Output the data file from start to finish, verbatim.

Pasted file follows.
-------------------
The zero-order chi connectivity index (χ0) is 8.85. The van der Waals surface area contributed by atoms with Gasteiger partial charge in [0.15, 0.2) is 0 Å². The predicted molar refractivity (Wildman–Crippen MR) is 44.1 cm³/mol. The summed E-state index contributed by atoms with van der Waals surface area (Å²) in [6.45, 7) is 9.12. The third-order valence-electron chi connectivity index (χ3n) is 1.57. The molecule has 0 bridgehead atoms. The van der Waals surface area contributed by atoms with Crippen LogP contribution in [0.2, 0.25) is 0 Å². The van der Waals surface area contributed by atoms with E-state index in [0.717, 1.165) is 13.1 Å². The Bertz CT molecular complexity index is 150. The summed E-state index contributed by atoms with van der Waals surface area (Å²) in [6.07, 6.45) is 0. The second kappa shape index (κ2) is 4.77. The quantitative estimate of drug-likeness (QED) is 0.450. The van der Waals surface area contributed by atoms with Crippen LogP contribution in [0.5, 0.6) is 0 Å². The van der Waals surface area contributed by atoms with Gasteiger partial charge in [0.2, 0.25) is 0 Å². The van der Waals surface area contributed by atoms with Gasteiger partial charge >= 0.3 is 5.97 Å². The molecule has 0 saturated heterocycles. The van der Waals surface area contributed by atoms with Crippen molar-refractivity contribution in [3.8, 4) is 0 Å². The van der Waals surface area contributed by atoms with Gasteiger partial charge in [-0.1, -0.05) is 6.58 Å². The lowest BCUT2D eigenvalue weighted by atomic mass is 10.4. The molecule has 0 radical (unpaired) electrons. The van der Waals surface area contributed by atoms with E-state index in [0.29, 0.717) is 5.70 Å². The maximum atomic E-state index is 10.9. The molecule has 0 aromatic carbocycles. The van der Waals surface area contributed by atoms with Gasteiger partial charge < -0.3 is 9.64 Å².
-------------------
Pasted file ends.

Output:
The zero-order chi connectivity index (χ0) is 8.85. The van der Waals surface area contributed by atoms with Gasteiger partial charge in [0.15, 0.2) is 0 Å². The predicted molar refractivity (Wildman–Crippen MR) is 44.1 cm³/mol. The summed E-state index contributed by atoms with van der Waals surface area (Å²) in [6.45, 7) is 9.12. The third-order valence-electron chi connectivity index (χ3n) is 1.57. The molecule has 0 bridgehead atoms. The van der Waals surface area contributed by atoms with Crippen LogP contribution in [0.2, 0.25) is 0 Å². The van der Waals surface area contributed by atoms with E-state index in [0.717, 1.165) is 13.1 Å². The Bertz CT molecular complexity index is 150. The summed E-state index contributed by atoms with van der Waals surface area (Å²) in [6.07, 6.45) is 0. The second kappa shape index (κ2) is 4.77. The quantitative estimate of drug-likeness (QED) is 0.450. The van der Waals surface area contributed by atoms with Crippen LogP contribution in [0.5, 0.6) is 0 Å². The van der Waals surface area contributed by atoms with Gasteiger partial charge in [0.2, 0.25) is 0 Å². The van der Waals surface area contributed by atoms with Gasteiger partial charge >= 0.3 is 5.97 Å². The molecule has 0 saturated heterocycles. The van der Waals surface area contributed by atoms with Crippen molar-refractivity contribution in [3.8, 4) is 0 Å². The van der Waals surface area contributed by atoms with Gasteiger partial charge in [-0.1, -0.05) is 6.58 Å². The lowest BCUT2D eigenvalue weighted by atomic mass is 10.4. The molecule has 0 radical (unpaired) electrons. The van der Waals surface area contributed by atoms with E-state index in [0.29, 0.717) is 5.70 Å². The maximum atomic E-state index is 10.9. The molecule has 0 aromatic carbocycles. The van der Waals surface area contributed by atoms with Gasteiger partial charge < -0.3 is 9.64 Å².